Sunday, December 6, 2009
Seattle 1932. The "Changing of the guards". FDR has just been elected President, replacing Hoover. The country is in the deepest part of the depression.
Both men had very differing views regarding the role of government during the Great depression.
Some say that Hoover may have been villanized during those dark years. His "hands off" approach, discouraged government aid, and relied heavily (if not solely) on the neighbor to neighbor approach of poverty relief.
Still, others claim that FDR may have invented the practice of "careless" governmental spending, thus prolonging our nations depression.
Today the debate continues. Some say aid should be provided hand to hand. Others insist on governmental intervention. Yet all can agree that something MUST be done. Whatever you believe, I pray your actions are passionately compassionate.
The following event is true. Though I have juxtaposed a few quotes from President Hoover, this is not a political piece. It is a lens with which to analyze both the personal and the collective responsibility we as fellow members of this great nation share in honor of one another during hard times. This event is true. These people really endured the tragedy you are about to read. It is my hope that in sharing this very difficult account, we would all be reminded of the responsibility we have to one another.
Empty streets, hobos huddled up together passing booze to help fight off the bitter cold. We arrive at a village of paper homes near the shipping yard referred to as "Hooverville". They are the shacks of people who have been evicted from their homes, people who lost their jobs and could no longer afford to pay rent. These “houses” have been built out of old boxes and scrap plywood, containing what few possessions people were left with.
We arrive at one family’s shack just as dawn breaks.
A bed, a crude bucket for a water basin, now frozen over. Thin blankets and old quilts cover a family sharing a single bed.
(President Hoovers voice)
“The way to the nations greatness is self reliance”
A young black man rises from the bed of his makeshift shack. It has been built from thin scraps of plywood and old cardboard kotex boxes. It is the dead of winter in Seattle. His breath shows a strong fog in the biting chill of the early morning. He hesitates as he rises, as though to brace himself for the bitter cold he is about to face.
He puts on his cap, a light jacket, and a pair of worn out shoes. Slipping on a heavier wool coat, he looks back at his wife. She is still sleeping in bed next to their two-month-old son. He drapes the heavy coat over them instead.
Two other children are also in the bed. His sons. He moves his boys close to their mother; perhaps the body heat will help keep everyone warm. He leans over and kisses his wife on the forehead. The faint sound of a tiny cough from the infant child causes him to pause for a moment. He shivers off a dreaded premonition and exits the shack.
“It is solely a question of the best methods by which cold shall be prevented. I am willing to pledge myself that if the time should ever come that the voluntary agencies of the country, together with the local and state governments, are unable to find resources with which to prevent hunger and suffering in my country…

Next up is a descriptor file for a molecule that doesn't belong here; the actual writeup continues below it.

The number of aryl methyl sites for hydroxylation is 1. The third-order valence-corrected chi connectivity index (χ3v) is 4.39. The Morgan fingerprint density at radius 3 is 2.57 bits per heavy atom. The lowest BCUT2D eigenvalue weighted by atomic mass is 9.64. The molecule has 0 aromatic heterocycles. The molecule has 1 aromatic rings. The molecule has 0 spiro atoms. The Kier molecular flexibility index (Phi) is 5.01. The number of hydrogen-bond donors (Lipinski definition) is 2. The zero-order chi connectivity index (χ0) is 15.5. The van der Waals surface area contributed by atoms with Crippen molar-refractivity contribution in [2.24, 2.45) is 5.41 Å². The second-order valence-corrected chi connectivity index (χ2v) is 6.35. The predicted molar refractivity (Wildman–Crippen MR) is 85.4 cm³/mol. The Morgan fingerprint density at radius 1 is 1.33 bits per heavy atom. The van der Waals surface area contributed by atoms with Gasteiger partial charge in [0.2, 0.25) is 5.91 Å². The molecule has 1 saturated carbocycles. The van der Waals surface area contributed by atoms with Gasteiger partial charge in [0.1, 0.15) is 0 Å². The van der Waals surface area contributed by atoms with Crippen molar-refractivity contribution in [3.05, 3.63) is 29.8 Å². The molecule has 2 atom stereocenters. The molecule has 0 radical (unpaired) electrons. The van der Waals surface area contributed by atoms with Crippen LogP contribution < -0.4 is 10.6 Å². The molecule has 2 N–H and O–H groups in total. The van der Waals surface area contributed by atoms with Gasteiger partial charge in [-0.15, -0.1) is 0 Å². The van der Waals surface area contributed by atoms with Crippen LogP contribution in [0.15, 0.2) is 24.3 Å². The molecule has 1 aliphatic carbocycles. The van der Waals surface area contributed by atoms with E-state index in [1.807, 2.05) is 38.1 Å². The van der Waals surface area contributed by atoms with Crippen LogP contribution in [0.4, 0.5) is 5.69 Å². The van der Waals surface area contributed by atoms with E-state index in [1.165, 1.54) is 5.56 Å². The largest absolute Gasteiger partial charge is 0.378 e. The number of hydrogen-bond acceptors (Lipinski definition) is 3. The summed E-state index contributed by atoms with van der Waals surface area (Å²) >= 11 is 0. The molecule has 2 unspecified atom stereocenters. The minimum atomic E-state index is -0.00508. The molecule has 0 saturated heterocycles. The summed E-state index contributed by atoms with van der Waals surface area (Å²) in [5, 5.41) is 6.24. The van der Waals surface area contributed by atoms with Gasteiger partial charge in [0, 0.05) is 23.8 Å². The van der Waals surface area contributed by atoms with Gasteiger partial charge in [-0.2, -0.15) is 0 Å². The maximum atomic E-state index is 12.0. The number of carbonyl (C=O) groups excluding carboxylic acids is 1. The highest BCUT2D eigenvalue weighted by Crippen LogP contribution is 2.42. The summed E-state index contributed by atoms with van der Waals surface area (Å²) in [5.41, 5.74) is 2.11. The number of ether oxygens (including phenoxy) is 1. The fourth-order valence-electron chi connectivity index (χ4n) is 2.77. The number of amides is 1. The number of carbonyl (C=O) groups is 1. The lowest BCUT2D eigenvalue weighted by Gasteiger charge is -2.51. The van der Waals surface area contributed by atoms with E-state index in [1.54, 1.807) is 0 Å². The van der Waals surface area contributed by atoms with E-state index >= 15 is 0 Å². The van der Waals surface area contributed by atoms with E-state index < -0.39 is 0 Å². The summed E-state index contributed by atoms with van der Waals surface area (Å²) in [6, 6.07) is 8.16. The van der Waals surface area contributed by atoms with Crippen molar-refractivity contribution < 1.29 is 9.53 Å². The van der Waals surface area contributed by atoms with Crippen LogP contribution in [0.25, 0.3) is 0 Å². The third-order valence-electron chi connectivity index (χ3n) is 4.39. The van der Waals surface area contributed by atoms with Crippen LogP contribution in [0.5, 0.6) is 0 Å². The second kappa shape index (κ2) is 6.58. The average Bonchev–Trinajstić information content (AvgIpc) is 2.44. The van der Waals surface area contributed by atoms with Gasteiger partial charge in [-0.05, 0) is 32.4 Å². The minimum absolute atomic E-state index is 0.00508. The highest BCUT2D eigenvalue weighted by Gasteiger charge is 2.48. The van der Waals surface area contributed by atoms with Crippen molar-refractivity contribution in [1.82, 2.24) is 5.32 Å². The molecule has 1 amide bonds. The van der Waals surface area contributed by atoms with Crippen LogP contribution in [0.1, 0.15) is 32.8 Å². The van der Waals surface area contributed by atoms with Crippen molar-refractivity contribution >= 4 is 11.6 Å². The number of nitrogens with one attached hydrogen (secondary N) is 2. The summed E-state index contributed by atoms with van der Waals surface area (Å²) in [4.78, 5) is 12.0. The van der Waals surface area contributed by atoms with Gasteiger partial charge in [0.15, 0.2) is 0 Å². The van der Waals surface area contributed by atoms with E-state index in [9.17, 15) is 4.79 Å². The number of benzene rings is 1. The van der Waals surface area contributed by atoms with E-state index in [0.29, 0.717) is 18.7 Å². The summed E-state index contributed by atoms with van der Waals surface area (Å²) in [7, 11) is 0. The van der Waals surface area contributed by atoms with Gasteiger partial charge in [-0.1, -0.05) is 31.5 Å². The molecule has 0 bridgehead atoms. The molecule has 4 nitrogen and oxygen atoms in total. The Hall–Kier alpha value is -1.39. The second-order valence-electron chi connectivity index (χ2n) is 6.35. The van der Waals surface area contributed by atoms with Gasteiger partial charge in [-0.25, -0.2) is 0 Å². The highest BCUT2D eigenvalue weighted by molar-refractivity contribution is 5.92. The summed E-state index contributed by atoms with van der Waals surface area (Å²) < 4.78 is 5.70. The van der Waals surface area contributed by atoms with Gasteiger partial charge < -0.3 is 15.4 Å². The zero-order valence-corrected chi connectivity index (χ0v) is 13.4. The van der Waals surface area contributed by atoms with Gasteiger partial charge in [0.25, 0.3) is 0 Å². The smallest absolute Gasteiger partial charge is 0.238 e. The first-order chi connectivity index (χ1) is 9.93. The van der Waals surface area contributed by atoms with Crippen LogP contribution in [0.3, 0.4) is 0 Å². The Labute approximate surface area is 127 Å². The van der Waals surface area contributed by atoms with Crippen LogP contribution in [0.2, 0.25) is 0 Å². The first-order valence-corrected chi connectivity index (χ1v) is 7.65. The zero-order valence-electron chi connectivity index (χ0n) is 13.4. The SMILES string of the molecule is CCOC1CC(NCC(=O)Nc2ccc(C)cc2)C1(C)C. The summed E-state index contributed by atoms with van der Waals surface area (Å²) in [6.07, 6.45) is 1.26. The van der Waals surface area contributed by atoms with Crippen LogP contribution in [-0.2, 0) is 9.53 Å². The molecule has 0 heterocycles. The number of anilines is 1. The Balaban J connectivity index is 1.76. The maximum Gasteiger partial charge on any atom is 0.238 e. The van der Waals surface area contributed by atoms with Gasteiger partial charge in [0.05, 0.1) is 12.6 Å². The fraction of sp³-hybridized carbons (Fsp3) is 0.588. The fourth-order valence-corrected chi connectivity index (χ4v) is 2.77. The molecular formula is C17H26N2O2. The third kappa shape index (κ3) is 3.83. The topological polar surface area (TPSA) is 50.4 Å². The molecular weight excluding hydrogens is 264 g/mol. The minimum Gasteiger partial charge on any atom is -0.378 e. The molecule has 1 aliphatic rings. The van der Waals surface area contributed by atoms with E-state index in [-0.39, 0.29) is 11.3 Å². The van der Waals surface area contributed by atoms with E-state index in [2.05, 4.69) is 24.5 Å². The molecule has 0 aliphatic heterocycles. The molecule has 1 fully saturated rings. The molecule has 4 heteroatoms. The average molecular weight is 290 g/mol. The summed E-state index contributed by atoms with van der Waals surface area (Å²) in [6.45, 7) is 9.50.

I have faith in the American people that such a day will never come.”
We follow the man as he walks briskly down the street. His shoes are more than tattered, the soles are worn thin.
As he turns a corner, he joins a handful of men. They all seem headed in the same direction. All are poorly dressed and cold. They fall in line like a procession toward their destination.
“All the evidences indicate that the worst effects of the crash upon unemployment will have passed during the next sixty days”
As they all arrive at the docks. They join a hoard of other men in front of a building with a ‘Help Wanted’ sign. A man emerges from the building. He will choose a work crew for the day. He quickly points to five men from the crowed. The man we have been following has not been chosen.
All the remaining men leave. Imagining the doom that awaits him,the man remains motionless for a brief moment.
“We have now passed the worst, and with continued effort we shall rapidly recover”
The man walks out of a soup kitchen. He holds a roll, a bit of milk and an apple. He arrives “home” to his family. It is evening and he has found no work.
His wife mashes some bread and water into a soupy-paste and puts it into a bottle. Malnourished, her breasts have dried up and become slack. She attempts to feed her baby the mush. The infant coughs and seems unresponsive to the feeding. The mother looks up at her husband silently; she is rocking the baby on her warm mantle, humming a hymn.
The notes she hums are deep and heavy with sadness. The song vibrates within chest and seems to cry ‘Mercy’ to the heavens as though reckoning with the most high; using the voice of her soul to contest the fate of her newborn child.
A tear rolls down her face as she and her husband stare at each other, exchanging a sorrowful look.
“There is something about too much prosperity that ruins the fiber of the people”
“No one has yet starved”
The Man awakens to the sound of his wife weeping. It is half way through the night; she has awoken to find that her child is no longer breathing. The man and his wife weep helplessly together.
As morning breaks they walk down the street. The father carries a small narrow cardboard box. Their faces are blank as they pass people on the street on their way to the cemetery one block away.
(Hoover’s voice loops one final time)
“The way to a nations greatness is self reliance”